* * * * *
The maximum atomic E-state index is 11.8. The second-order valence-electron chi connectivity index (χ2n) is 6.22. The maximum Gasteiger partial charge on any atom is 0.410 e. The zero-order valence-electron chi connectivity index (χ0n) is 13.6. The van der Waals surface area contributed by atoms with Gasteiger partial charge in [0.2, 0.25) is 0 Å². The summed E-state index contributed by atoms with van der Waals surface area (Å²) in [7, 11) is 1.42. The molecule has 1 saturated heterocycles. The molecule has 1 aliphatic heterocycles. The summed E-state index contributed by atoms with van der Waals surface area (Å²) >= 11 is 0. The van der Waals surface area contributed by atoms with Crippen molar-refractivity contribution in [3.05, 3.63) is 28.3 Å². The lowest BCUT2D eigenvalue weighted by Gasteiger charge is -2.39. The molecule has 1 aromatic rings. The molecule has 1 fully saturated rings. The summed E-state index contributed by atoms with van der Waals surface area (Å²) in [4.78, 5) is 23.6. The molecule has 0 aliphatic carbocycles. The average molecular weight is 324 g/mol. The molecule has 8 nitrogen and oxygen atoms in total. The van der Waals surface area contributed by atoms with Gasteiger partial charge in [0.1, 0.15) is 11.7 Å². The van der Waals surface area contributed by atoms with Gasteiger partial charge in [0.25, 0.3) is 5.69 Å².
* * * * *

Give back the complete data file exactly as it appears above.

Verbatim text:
The maximum atomic E-state index is 11.8. The second-order valence-electron chi connectivity index (χ2n) is 6.22. The maximum Gasteiger partial charge on any atom is 0.410 e. The zero-order valence-electron chi connectivity index (χ0n) is 13.6. The van der Waals surface area contributed by atoms with Gasteiger partial charge in [0.2, 0.25) is 0 Å². The summed E-state index contributed by atoms with van der Waals surface area (Å²) in [7, 11) is 1.42. The molecule has 1 saturated heterocycles. The molecule has 1 aliphatic heterocycles. The summed E-state index contributed by atoms with van der Waals surface area (Å²) >= 11 is 0. The van der Waals surface area contributed by atoms with Crippen molar-refractivity contribution in [3.05, 3.63) is 28.3 Å². The lowest BCUT2D eigenvalue weighted by Gasteiger charge is -2.39. The molecule has 1 aromatic rings. The molecule has 1 fully saturated rings. The summed E-state index contributed by atoms with van der Waals surface area (Å²) in [4.78, 5) is 23.6. The molecule has 0 aliphatic carbocycles. The average molecular weight is 324 g/mol. The molecule has 8 nitrogen and oxygen atoms in total. The van der Waals surface area contributed by atoms with Gasteiger partial charge in [0.1, 0.15) is 11.7 Å². The van der Waals surface area contributed by atoms with Gasteiger partial charge in [0.25, 0.3) is 5.69 Å².